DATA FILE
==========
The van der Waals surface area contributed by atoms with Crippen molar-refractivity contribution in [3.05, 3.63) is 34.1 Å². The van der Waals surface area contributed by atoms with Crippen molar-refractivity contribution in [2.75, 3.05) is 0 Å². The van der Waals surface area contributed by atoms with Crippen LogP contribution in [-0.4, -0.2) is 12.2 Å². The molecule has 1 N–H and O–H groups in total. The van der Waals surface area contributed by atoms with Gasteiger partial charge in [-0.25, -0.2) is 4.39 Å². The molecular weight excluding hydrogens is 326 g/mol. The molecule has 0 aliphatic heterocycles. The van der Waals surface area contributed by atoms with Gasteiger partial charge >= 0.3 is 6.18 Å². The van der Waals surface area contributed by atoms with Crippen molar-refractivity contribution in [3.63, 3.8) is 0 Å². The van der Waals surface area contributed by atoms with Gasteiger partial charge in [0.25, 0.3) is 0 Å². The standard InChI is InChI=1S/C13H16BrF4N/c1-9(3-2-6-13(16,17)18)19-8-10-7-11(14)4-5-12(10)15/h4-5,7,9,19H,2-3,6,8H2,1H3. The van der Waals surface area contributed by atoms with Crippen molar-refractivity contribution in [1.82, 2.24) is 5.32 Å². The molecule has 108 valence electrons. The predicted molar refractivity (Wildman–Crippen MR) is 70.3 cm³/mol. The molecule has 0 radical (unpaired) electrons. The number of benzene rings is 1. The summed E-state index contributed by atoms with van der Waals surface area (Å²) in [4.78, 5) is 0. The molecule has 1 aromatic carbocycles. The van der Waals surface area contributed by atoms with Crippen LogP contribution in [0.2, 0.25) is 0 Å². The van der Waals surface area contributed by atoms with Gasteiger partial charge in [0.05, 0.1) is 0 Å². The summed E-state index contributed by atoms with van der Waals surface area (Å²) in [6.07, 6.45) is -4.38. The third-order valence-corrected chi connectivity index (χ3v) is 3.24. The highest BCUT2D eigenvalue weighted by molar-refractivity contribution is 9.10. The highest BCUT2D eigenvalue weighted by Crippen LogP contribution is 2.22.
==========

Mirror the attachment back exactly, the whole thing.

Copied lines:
The van der Waals surface area contributed by atoms with Crippen molar-refractivity contribution in [3.05, 3.63) is 34.1 Å². The van der Waals surface area contributed by atoms with Crippen molar-refractivity contribution in [2.75, 3.05) is 0 Å². The van der Waals surface area contributed by atoms with Crippen LogP contribution in [-0.4, -0.2) is 12.2 Å². The molecule has 1 N–H and O–H groups in total. The van der Waals surface area contributed by atoms with Gasteiger partial charge in [-0.25, -0.2) is 4.39 Å². The molecular weight excluding hydrogens is 326 g/mol. The molecule has 0 aliphatic heterocycles. The van der Waals surface area contributed by atoms with Gasteiger partial charge >= 0.3 is 6.18 Å². The van der Waals surface area contributed by atoms with Crippen molar-refractivity contribution in [3.63, 3.8) is 0 Å². The van der Waals surface area contributed by atoms with Gasteiger partial charge in [0.25, 0.3) is 0 Å². The standard InChI is InChI=1S/C13H16BrF4N/c1-9(3-2-6-13(16,17)18)19-8-10-7-11(14)4-5-12(10)15/h4-5,7,9,19H,2-3,6,8H2,1H3. The van der Waals surface area contributed by atoms with Crippen molar-refractivity contribution in [1.82, 2.24) is 5.32 Å². The molecule has 108 valence electrons. The predicted molar refractivity (Wildman–Crippen MR) is 70.3 cm³/mol. The molecule has 0 radical (unpaired) electrons. The number of benzene rings is 1. The summed E-state index contributed by atoms with van der Waals surface area (Å²) in [4.78, 5) is 0. The molecule has 1 aromatic carbocycles. The van der Waals surface area contributed by atoms with Crippen LogP contribution in [0.2, 0.25) is 0 Å². The van der Waals surface area contributed by atoms with Gasteiger partial charge in [0.05, 0.1) is 0 Å². The summed E-state index contributed by atoms with van der Waals surface area (Å²) in [6.07, 6.45) is -4.38. The third-order valence-corrected chi connectivity index (χ3v) is 3.24. The highest BCUT2D eigenvalue weighted by molar-refractivity contribution is 9.10. The highest BCUT2D eigenvalue weighted by Crippen LogP contribution is 2.22.